Tag Archives: Business

Federal Buildings Add Requirements

2012-12-07_11-09-43-300x1782Federal agencies are now required to install building energy meters and sub-meters, as well as water meters at agency buildings where cost-effective and appropriate, according to a memo reported in FEDweek.

The agencies now must ensure that any agency buildings metered for energy and water performance must have that data entered into the EPA Energy Star Portfolio Manager to improve performance and allow benchmarking.

The memo encourages the use of a “Green Button” standard as part of agency energy management practices. The Green Button system was developed by the North American Energy Standards Board for providing online access to energy bill accounts, usage and energy consumption data to customers to help with business and usage management.

December 19, 2013 by William Opalka | Energy Management News

Setpoint Systems Corporation and Coppertree Analytics Announce New Strategic Partnership

Littleton, Colorado November 25, 2013

Since 1983, Setpoint Systems Corporation, an independent integrator of building control systems has been uniquely positioned to offer fully integrated system solutions on a common communications network. Their diverse and dynamic portfolio includes: 40+ story high-rise commercial office buildings, 1000+ room hotels, university campuses, K-12 school districts, hospitals, 40-megawatt data centers, top-secret military facilities, jails and prisons, and major league sports stadiums.

“Our customers are seeking to maximize every area of their buildings and facilities. We strive to provide optimal and collaborative solutions for their project. CopperTrees’ approach to analytics is focused on gaining insight into large and complex data sets in order to reach your building’s maximum potential.” – Aaron Nahale, CEO, Setpoint Systems Corporation

CopperTree Analytics’ approach was driven out of frustration with “smart” buildings not delivering on the promise of intelligent and efficient operation. From its inception, the team at CopperTree knew there must be better ways to operate buildings, and they made it their mission to make buildings easier to monitor, diagnose, improve, and manage.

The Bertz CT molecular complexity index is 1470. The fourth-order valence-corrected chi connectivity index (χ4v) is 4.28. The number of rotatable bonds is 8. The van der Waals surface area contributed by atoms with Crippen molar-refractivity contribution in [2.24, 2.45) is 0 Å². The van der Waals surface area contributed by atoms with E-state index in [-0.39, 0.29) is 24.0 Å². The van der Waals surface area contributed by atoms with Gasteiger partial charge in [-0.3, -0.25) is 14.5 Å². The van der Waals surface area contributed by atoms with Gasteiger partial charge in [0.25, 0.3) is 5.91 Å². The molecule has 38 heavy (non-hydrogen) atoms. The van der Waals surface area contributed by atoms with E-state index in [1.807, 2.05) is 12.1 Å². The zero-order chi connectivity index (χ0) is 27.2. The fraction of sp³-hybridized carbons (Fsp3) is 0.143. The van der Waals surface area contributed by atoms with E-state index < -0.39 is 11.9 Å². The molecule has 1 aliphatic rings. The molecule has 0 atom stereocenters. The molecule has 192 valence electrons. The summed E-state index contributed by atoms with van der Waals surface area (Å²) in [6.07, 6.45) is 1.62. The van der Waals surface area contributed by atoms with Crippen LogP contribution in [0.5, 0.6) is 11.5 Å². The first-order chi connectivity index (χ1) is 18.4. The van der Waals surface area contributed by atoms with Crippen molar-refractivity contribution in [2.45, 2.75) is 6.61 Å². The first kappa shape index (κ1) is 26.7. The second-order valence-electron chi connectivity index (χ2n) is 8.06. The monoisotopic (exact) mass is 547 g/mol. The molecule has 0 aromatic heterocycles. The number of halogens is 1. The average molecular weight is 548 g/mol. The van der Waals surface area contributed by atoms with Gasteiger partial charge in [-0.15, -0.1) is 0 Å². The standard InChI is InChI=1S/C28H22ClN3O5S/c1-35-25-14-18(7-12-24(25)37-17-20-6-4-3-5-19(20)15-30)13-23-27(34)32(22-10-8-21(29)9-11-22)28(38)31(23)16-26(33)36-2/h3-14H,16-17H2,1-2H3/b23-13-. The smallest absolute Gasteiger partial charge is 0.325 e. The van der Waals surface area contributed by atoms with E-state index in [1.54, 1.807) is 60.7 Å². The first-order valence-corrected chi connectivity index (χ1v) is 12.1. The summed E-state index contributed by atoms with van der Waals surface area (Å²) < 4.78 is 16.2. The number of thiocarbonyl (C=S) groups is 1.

About Coppertree Analytics:
For more than 30 years, Coppertree’s parent companies – Delta Controls (one of the largest independent building controls manufacturers) and ESC (Western Canada’s largest building systems integrator) – have been at the forefront of creating SMART buildings. Long before ‘sustainable’ was a buzz word, the founders were involved in energy audits and consulting; and so it was a natural extension to create Coppertree in response to the growing demand for building energy management services.

Our heritage means we combine an implicit understanding of the technology, which controls buildings with the practicalities of maintaining them – so you get a solution, which delivers genuine energy savings. Know your energy issues – Fix what is broken.

Put simply, Coppertree analytics provides energy management and fault detection diagnostics as software-as-a-service, which delivers you the power to optimize your building performance.

We were frustrated how SMART buildings aren’t delivering on the promise ‘intelligent’ buildings inspired and we know we can fix that. Our mission is to lessen the climate changing impact of buildings by making them easier to monitor and manage.

Based outside Vancouver, a city with a booming tech sector, we share a similar profile being young and multicultural. Our average age is 33, and diverse cultural backgrounds from Vietnam and India to Ireland and Russia. Learn more at coppertreeanalytics.com.

Contact Information
Setpoint Systems Corporation
Corporate Headquarter
8167 Southpark Circle
Littleton, CO 80120

+1.303.733.2300

Info.setpointsystems.com

Coppertree Analytics
100 – 5265 185A Street
Surrey, BC V3s 7A4

+1.604.575.5943

info.coppertreeanalytics.com

Setpoint Systems Corporation Receives 2013 Best of Littleton Award